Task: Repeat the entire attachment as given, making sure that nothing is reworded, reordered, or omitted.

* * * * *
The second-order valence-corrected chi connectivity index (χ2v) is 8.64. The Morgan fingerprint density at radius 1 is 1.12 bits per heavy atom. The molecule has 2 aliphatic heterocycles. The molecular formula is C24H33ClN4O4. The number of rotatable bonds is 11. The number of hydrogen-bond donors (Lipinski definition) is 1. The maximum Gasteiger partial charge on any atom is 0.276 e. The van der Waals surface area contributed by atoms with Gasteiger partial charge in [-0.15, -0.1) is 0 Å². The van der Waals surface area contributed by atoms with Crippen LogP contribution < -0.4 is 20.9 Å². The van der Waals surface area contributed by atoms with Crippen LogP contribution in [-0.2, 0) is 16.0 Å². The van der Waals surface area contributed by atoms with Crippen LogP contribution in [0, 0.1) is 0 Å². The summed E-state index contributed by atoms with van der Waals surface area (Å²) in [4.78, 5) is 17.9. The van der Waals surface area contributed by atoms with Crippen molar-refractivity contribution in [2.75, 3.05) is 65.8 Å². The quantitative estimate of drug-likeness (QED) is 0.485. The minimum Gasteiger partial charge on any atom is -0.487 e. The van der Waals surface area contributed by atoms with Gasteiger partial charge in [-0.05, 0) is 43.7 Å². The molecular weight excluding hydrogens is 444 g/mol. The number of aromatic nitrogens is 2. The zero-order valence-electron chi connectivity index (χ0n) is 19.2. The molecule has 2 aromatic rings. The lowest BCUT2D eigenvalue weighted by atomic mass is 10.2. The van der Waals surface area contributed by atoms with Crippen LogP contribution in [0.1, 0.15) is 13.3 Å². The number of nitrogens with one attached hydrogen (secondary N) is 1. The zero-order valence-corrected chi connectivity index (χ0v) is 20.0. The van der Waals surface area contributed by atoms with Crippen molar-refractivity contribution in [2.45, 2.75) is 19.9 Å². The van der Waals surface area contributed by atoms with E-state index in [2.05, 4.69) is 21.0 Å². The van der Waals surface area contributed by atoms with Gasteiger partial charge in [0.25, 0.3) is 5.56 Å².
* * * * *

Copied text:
The second-order valence-corrected chi connectivity index (χ2v) is 8.64. The Morgan fingerprint density at radius 1 is 1.12 bits per heavy atom. The molecule has 2 aliphatic heterocycles. The molecular formula is C24H33ClN4O4. The number of rotatable bonds is 11. The number of hydrogen-bond donors (Lipinski definition) is 1. The maximum Gasteiger partial charge on any atom is 0.276 e. The van der Waals surface area contributed by atoms with Gasteiger partial charge in [-0.15, -0.1) is 0 Å². The van der Waals surface area contributed by atoms with Crippen LogP contribution < -0.4 is 20.9 Å². The van der Waals surface area contributed by atoms with Crippen LogP contribution in [-0.2, 0) is 16.0 Å². The van der Waals surface area contributed by atoms with Crippen LogP contribution in [0, 0.1) is 0 Å². The summed E-state index contributed by atoms with van der Waals surface area (Å²) in [4.78, 5) is 17.9. The van der Waals surface area contributed by atoms with Crippen molar-refractivity contribution in [2.75, 3.05) is 65.8 Å². The quantitative estimate of drug-likeness (QED) is 0.485. The minimum Gasteiger partial charge on any atom is -0.487 e. The van der Waals surface area contributed by atoms with Gasteiger partial charge in [-0.05, 0) is 43.7 Å². The molecular weight excluding hydrogens is 444 g/mol. The number of aromatic nitrogens is 2. The zero-order valence-electron chi connectivity index (χ0n) is 19.2. The molecule has 2 aromatic rings. The lowest BCUT2D eigenvalue weighted by atomic mass is 10.2. The van der Waals surface area contributed by atoms with Crippen LogP contribution in [0.1, 0.15) is 13.3 Å². The number of nitrogens with one attached hydrogen (secondary N) is 1. The zero-order valence-corrected chi connectivity index (χ0v) is 20.0. The van der Waals surface area contributed by atoms with Crippen molar-refractivity contribution in [2.45, 2.75) is 19.9 Å². The van der Waals surface area contributed by atoms with E-state index in [2.05, 4.69) is 21.0 Å². The van der Waals surface area contributed by atoms with Gasteiger partial charge in [0.25, 0.3) is 5.56 Å².